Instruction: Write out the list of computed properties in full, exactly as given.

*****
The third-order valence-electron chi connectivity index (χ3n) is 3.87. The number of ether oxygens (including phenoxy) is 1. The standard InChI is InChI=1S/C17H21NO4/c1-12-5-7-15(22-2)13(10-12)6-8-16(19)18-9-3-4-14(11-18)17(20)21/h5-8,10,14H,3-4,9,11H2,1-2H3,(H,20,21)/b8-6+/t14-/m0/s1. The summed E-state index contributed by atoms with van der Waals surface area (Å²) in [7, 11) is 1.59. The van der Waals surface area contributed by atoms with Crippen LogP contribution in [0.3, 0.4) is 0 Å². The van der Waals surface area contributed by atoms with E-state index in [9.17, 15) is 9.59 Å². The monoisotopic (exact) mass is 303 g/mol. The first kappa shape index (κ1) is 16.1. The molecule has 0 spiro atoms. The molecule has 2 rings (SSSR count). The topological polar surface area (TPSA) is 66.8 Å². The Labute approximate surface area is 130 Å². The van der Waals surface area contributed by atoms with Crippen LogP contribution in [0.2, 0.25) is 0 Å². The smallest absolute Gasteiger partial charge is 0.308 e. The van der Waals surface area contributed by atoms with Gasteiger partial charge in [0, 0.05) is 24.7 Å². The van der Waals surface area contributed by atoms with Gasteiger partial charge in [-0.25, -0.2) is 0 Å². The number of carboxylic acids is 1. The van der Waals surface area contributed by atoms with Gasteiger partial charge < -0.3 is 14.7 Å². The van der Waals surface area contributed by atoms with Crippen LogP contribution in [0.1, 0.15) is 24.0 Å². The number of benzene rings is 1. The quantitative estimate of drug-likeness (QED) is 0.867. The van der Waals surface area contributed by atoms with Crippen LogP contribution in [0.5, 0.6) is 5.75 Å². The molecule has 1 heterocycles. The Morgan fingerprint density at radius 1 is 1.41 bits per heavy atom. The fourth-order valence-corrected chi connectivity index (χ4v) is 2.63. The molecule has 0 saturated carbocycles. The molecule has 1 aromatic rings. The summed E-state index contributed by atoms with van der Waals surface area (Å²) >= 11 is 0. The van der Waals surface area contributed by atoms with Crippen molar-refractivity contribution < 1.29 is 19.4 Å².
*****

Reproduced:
The third-order valence-electron chi connectivity index (χ3n) is 3.87. The number of ether oxygens (including phenoxy) is 1. The standard InChI is InChI=1S/C17H21NO4/c1-12-5-7-15(22-2)13(10-12)6-8-16(19)18-9-3-4-14(11-18)17(20)21/h5-8,10,14H,3-4,9,11H2,1-2H3,(H,20,21)/b8-6+/t14-/m0/s1. The summed E-state index contributed by atoms with van der Waals surface area (Å²) in [7, 11) is 1.59. The van der Waals surface area contributed by atoms with Crippen LogP contribution in [0.3, 0.4) is 0 Å². The van der Waals surface area contributed by atoms with E-state index in [9.17, 15) is 9.59 Å². The monoisotopic (exact) mass is 303 g/mol. The first kappa shape index (κ1) is 16.1. The molecule has 0 spiro atoms. The molecule has 2 rings (SSSR count). The topological polar surface area (TPSA) is 66.8 Å². The Labute approximate surface area is 130 Å². The van der Waals surface area contributed by atoms with Crippen LogP contribution in [0.2, 0.25) is 0 Å². The smallest absolute Gasteiger partial charge is 0.308 e. The van der Waals surface area contributed by atoms with Gasteiger partial charge in [0, 0.05) is 24.7 Å². The van der Waals surface area contributed by atoms with Gasteiger partial charge in [-0.25, -0.2) is 0 Å². The number of carboxylic acids is 1. The van der Waals surface area contributed by atoms with Gasteiger partial charge < -0.3 is 14.7 Å². The van der Waals surface area contributed by atoms with Crippen LogP contribution in [0.1, 0.15) is 24.0 Å². The number of benzene rings is 1. The quantitative estimate of drug-likeness (QED) is 0.867. The van der Waals surface area contributed by atoms with Crippen LogP contribution in [0.5, 0.6) is 5.75 Å². The molecule has 1 heterocycles. The Morgan fingerprint density at radius 1 is 1.41 bits per heavy atom. The fourth-order valence-corrected chi connectivity index (χ4v) is 2.63. The molecule has 0 saturated carbocycles. The molecule has 1 aromatic rings. The summed E-state index contributed by atoms with van der Waals surface area (Å²) >= 11 is 0. The van der Waals surface area contributed by atoms with Crippen molar-refractivity contribution < 1.29 is 19.4 Å².